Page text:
Marketing and Business Tips

Marketing and Business Tips

How Does a Sale Happen?

Tags: , 1 comment
featured image

It’s extremely gratifying for a business owner or sales professional to close a sale. For me it’s not just a “win.” It’s the awareness that I have satisfied a sincere want or need for another human being. I have helped them in some way. I have provided so much value that they willingly compensate me for what they are receiving.

I just completed 2 days of sales coaching and training with a local franchise owner. I shared with them my belief that traditional sales training does not work.

Previously I’ve written about the Top 10 Selling Skills. In that I talked about the “Sales Process.” This is how a sale happens. It looks something like this:

Initial Conversation – Selling Conversation – Objections – Close – Deliver

The Initial Conversation

The goal here is to begin to make a connection. I like to think of it as the first step in making a new friend. My aim is to engage them warmly, positively, and sincerely. Don’t be fake here! Take a genuine interest in them and begin looking for ways to serve them and add value to them.

It is helpful if you can ask some questions which provide general knowledge that they do not mind sharing. Almost everyone enjoys speaking about themselves so keep the focus on them. Make it an enjoyable experience for them in that initial conversation.

Download our FREE Ebook – 7 Steps to Selling Success

The Selling Conversation

This is a more extended conversation where you are able to conduct a needs assessment. The initial conversation may flow naturally into this deepening level of conversation, or this may be another appointment where you have more time to learn more about them and their business.

I like to ask S.P.I.N. questions. Learn about their Situation. Seek to explore what Problems they may be having that you are uniquely qualified to help them solve. Take time to go deeper into the Implications for them if they do not resolve this problem. Then ask questions about the Needpayoff. In other words, how will their life be better if they solve this problem?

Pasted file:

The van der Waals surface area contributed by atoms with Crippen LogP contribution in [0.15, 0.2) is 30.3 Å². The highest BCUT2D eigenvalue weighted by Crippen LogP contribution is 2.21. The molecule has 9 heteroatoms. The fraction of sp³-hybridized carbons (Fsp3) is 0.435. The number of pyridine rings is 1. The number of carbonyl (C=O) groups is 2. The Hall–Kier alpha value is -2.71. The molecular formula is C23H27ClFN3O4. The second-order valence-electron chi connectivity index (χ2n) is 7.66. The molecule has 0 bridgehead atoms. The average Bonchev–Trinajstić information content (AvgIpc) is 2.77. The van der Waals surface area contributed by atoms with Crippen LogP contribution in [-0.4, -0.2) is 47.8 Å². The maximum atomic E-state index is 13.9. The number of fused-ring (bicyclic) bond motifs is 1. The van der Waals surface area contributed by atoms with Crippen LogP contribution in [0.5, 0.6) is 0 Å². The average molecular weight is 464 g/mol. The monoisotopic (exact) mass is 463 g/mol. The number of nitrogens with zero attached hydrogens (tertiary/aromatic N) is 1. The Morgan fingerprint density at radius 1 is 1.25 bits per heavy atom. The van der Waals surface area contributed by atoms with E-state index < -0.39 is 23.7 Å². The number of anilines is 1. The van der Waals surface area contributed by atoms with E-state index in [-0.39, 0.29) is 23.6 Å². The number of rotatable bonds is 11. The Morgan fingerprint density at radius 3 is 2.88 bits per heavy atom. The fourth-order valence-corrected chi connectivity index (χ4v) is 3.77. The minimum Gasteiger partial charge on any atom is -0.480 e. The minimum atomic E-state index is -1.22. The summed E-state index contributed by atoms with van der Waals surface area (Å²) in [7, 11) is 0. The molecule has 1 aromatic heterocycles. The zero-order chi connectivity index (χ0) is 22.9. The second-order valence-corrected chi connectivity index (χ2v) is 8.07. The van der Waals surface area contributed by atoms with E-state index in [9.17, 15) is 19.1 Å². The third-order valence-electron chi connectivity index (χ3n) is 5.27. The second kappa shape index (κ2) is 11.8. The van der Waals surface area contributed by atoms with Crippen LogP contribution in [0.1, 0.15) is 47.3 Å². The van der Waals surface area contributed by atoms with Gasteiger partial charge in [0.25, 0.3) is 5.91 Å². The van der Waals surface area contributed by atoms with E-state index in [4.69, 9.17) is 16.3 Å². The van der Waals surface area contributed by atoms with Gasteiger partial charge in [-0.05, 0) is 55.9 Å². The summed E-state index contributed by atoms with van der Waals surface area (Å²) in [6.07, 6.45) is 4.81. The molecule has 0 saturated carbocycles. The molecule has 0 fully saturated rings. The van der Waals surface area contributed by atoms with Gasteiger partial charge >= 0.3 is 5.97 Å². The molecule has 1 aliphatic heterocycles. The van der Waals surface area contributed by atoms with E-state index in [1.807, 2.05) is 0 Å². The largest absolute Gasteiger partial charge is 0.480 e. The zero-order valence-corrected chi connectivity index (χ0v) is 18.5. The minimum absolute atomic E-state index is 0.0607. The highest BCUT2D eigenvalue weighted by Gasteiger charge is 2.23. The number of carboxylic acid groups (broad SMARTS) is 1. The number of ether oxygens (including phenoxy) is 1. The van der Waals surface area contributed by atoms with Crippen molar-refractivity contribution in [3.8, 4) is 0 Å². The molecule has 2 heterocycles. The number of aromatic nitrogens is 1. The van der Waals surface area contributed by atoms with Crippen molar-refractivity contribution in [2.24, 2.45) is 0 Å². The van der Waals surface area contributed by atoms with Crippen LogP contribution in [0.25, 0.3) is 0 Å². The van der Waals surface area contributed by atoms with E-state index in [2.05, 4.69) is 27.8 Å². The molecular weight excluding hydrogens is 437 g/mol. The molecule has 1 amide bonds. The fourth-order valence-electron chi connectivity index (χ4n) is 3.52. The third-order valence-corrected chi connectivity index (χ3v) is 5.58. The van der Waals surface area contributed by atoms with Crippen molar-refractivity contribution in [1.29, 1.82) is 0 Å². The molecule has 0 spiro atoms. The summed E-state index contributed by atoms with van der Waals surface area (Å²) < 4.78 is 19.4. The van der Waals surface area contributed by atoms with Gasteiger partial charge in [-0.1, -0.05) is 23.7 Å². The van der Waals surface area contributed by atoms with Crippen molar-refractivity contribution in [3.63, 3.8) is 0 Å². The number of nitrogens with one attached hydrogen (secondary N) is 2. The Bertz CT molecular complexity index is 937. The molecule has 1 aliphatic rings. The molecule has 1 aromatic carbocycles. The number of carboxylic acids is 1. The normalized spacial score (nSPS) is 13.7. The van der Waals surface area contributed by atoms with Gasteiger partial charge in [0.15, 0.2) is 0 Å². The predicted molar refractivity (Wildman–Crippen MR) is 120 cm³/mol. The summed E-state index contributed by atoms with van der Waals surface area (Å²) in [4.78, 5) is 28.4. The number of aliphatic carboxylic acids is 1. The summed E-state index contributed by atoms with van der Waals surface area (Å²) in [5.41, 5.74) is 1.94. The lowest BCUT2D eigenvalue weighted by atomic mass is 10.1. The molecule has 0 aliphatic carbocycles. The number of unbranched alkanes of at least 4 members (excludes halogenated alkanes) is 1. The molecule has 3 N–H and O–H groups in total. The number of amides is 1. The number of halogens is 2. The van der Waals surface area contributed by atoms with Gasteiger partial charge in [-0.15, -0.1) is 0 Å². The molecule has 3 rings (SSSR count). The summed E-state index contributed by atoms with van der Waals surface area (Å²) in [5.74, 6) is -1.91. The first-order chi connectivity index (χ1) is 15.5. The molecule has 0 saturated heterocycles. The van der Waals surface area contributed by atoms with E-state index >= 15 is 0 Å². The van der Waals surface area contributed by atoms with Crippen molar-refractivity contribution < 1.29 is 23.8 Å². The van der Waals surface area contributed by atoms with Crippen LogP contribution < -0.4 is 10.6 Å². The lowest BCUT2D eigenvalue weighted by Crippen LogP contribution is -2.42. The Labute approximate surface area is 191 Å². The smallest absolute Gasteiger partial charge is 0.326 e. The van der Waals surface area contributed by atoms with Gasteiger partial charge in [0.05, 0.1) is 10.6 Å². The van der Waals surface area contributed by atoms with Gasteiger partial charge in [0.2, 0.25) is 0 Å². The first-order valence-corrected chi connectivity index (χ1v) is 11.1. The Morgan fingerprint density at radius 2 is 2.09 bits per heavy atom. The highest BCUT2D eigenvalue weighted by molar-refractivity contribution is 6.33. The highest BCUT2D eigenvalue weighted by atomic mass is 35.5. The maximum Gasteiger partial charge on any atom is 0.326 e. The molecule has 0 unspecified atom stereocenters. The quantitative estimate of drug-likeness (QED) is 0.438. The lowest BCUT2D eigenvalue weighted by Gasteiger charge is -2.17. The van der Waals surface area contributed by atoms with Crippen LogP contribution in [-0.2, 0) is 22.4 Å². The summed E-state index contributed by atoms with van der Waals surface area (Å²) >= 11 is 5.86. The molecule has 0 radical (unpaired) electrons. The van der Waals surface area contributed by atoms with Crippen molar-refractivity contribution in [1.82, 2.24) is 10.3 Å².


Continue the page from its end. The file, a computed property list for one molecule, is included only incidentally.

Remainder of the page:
The final part of the Selling Conversation is offering a tailored solution. But don’t go here to quickly. Give them time to reflect on the implications and need-payoff so they will want the solution you have to offer. This solution may be in the form of a proposal or a quote.

Handling Objections

Invite objections! That’s right. Objections are typically the points of uncertainty or lack of clarity. Follow the objection carefully to understand what additional information they need to make a buying decision. Remember, you’re not trying to “sell” them. You are simply trying to make it easy for them to buy. No one likes to be sold but everyone likes to buy!

Close the Sale

If we do a good job in the Selling Conversation and then respectfully and satisfactorily answer their questions and objections, at that point the sale will almost close itself. If you need force or pressure to close a sale you are either not doing a good job of understanding their problem or you are not doing a good job of showing the value you can bring.

Finally, once the sale is closed be sure to deliver on your promise. Make sure your customer is totally satisfied.

It’s helpful to have the sales process clearly in mind. By doing so we can be prepared for every step in the process.

What would you add to this process?

How Does a Sale Happen?
Article Name
How Does a Sale Happen?
The sales process has at least 5 steps, initial conversation, the selling conversation, objections, close, and delivery to customer satisfaction.
Publisher Name
Glenn Smith Executive Coaching
Publisher Logo

About Glenn Smith

Glenn Smith is the CEO of Glenn Smith Executive Coaching in Houston, TX. He has been blogging since 2005 and is a local expert in marketing, business systems, and professional development. He helps executives and business owners achieve exceptional performance in their business and their lives.

Related Posts

  • improve selling conversation

1 comment

Daniel Peter - July 24, 2018 Reply

Great stuff in here Glenn. Thanks for sharing. My question is, what do you advise as the average lead time between these steps ,thus ,worthy considering to take before moving to the following stage / step.

Add your comment